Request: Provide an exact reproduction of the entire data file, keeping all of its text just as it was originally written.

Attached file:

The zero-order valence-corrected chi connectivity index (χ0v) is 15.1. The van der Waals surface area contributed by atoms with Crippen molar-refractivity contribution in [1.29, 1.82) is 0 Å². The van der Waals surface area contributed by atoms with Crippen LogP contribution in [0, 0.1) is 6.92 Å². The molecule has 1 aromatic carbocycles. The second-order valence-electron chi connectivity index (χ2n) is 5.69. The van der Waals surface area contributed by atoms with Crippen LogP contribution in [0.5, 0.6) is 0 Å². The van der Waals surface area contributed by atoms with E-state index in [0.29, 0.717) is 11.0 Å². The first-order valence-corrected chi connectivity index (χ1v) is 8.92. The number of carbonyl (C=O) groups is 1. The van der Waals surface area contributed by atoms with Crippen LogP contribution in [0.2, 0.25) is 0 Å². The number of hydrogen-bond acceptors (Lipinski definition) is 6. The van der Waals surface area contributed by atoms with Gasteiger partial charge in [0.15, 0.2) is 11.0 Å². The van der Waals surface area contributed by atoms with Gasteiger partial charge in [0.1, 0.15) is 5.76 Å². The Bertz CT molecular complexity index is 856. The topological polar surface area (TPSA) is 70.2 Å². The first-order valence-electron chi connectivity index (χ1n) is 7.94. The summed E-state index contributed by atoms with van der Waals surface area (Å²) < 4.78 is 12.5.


The zero-order valence-corrected chi connectivity index (χ0v) is 15.1. The van der Waals surface area contributed by atoms with Crippen molar-refractivity contribution in [1.29, 1.82) is 0 Å². The van der Waals surface area contributed by atoms with Crippen LogP contribution in [0, 0.1) is 6.92 Å². The molecule has 1 aromatic carbocycles. The second-order valence-electron chi connectivity index (χ2n) is 5.69. The van der Waals surface area contributed by atoms with Crippen LogP contribution in [0.5, 0.6) is 0 Å². The van der Waals surface area contributed by atoms with E-state index in [0.29, 0.717) is 11.0 Å². The first-order valence-corrected chi connectivity index (χ1v) is 8.92. The number of carbonyl (C=O) groups is 1. The van der Waals surface area contributed by atoms with Crippen LogP contribution in [0.2, 0.25) is 0 Å². The number of hydrogen-bond acceptors (Lipinski definition) is 6. The van der Waals surface area contributed by atoms with Gasteiger partial charge in [0.15, 0.2) is 11.0 Å². The van der Waals surface area contributed by atoms with Gasteiger partial charge in [0.1, 0.15) is 5.76 Å². The Bertz CT molecular complexity index is 856. The topological polar surface area (TPSA) is 70.2 Å². The first-order valence-electron chi connectivity index (χ1n) is 7.94. The summed E-state index contributed by atoms with van der Waals surface area (Å²) < 4.78 is 12.5.